On some of the days, I walked through Paris vigorously shaking my head in response to the habits of the Parisiens. So what I decided to do was to write down all of my questions about Paris in the hopes that I would later find some answers.
1. Why do drivers in Paris sound their horns all the time?
The roads are full, no car is moving but still, some of the Paris drivers feel obliged to sound their horn. Where do they expect the car in front of them to go? Traffic doesn’t move any quicker to the sound of horns. So what on earth do the drivers in Paris get out of the horns?
2. Why do the French cause so much rubbish?
The touristy routes are very clean and tidy, there is no question about that. There are many bins available and people actually use them. But once you leave the tourist routes or stay in a flat as we did you will see rubbish everywhere.
The already very narrow sidewalks are crowded with overflowing bins. Bags are scattered all around them. And the problem isn’t that the rubbish isn’t picked up. I have rarely seen so many rubbish collection vehicles around a city, even on Saturdays. I rather felt like there is simply a lot more rubbish produced in the first place.
Even we caused many empty glass and plastic bottles. A major downside is that the Paris tap water smells of chlorine and we, therefore, did not drink it. And that’s how rubbish is produced.
But why in these quantities?
3. Why is there water flowing alongside the roads?
Not after a rain or after a cleaning car has just passed. Just like that.
We passed so many streets where water was flowing through the gutter and disappeared down the nearest drain. I have to admit that in the Paris heat that water did cool things down a little. But I don’t think that this is what the water is for.
We tried to pay attention to where we spotted that phenomenon to identify if it was due to a broken pipe in a certain area. But we encountered the water all over the city and that is how it became one of our Paris questions.
4. Why is the myth that the French only ever speak French so persistent?
When we were in France last about 15 years ago it wasn’t easy to communicate. The bits and pieces of French we remembered from school and our talent for languages were not enough to communicate. We couldn’t use English either as it seemed like the French didn’t understand or didn’t want to understand English.
This time (2017) it was different. Our knowledge of French has not increased but we were able to communicate in English just fine. Even away from the touristy areas, in restaurants on the street or doing shopping, it was never a problem.
Why is the idea that the French aren’t cosmopolites still around?
5. What does this traffic light stand for?
We saw some traffic lights on junctions that we didn’t seem to understand. They only show one symbol, a red cross. The red cross isn’t permanently illuminated and we noticed that many locals pay more attention to the cross than they do to pedestrian traffic lights. So what does this symbol mean?
6. Do the French smoke more than the Germans?
It might sound odd, but I think I am spoilt. In Germany, there are many spaces where smoking is not permitted and I admit, I like that. I don’t have much of a problem with “fresh” smoke but the smell of old and cold smoke I always disliked.
We saw many more people with cigarettes in Paris than we do in Berlin. Parisiens smoke more on the streets but also more in restaurants. Do they generally smoke more than Germans? Or do we simply notice it more because it is permitted in more locations?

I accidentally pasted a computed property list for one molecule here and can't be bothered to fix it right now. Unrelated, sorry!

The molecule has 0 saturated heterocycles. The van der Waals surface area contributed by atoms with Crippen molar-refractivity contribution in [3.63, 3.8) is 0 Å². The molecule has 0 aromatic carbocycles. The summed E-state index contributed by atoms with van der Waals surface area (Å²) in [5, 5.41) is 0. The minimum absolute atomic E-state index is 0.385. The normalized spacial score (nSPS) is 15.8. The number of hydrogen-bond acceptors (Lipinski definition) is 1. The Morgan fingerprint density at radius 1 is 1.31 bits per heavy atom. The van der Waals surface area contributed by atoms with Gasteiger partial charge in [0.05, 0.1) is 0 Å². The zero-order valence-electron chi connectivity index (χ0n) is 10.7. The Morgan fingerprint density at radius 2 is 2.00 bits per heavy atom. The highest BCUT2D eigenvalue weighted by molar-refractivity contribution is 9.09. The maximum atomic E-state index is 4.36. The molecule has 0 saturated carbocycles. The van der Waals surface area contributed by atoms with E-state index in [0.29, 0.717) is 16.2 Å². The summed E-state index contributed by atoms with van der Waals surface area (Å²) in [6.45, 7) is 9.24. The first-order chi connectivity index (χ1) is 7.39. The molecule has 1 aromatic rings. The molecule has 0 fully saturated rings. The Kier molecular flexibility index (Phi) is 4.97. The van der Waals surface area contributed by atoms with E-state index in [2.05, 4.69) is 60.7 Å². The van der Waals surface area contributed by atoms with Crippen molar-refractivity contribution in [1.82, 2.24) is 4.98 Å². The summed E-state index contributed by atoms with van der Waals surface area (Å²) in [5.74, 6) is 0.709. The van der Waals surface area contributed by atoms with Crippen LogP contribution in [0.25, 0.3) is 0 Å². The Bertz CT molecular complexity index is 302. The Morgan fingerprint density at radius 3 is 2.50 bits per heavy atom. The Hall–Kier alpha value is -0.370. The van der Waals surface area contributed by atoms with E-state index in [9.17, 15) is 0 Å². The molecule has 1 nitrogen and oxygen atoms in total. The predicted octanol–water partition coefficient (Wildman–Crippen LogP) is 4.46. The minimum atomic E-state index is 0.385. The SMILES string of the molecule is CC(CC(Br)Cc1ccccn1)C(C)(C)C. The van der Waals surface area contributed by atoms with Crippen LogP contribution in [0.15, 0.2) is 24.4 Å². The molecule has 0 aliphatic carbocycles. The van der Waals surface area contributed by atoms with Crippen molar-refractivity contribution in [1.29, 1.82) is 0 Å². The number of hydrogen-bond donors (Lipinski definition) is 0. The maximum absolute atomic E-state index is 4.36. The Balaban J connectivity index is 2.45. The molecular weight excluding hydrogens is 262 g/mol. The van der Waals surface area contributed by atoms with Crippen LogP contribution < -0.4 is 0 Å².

7. Why are there no public pianos in Germany?
When we were in Prague I was delighted to see pianos in public that are free for anyone to use. In Paris, these pianos are even more popular. They can be found in bigger train stations or in shopping malls where passers-by sit down and start playing. And they don’t play the Chopsticks over and over again like amateurs, there were some really advanced musicians that played absolutely wonderfully. All different age groups played all different styles of music.
There was one particular piano player that I loved listening to. He played that beautiful, classical piece in the middle of the Les Halles shopping mall. The small courtyard went all quiet and people stopped to listen. This made our little shopping break so much nicer.
8. Questions around safety and security
After all the attacks in bigger cities around the world, a topic like safety and security also made it onto our Paris list of questions. Especially here in Paris, as the city has been in a state of emergency for some years.
I was surprised at first but after a short while of getting used to it, I will miss it when we’re gone. In not very many other places was I checked for safety and security reasons that frequently. People that want to enter any bigger train station, a shop, a mall, a museum or other public places have to pass through a checkpoint. It can be anything from a quick check of the bags all the way to metal detector checks, but checkpoints are everywhere. In addition, there is a great presence of heavily armed police, sometimes even soldiers. I don’t have anything against this sort of checks. I felt a little safer because of them.
But don’t ever feel too safe. We were reminded of that. We went for a walk along the Avenue des Champs-Élysées in Paris just two hours before an attack on police officers took place there. It’s best not to think about the what-ifs too much.
But despite this experience, I liked the safety measures by the police and the security officers and I wonder why this isn’t possible in Germany.
Can you answer some of my questions about Paris? I am looking forward to your comments!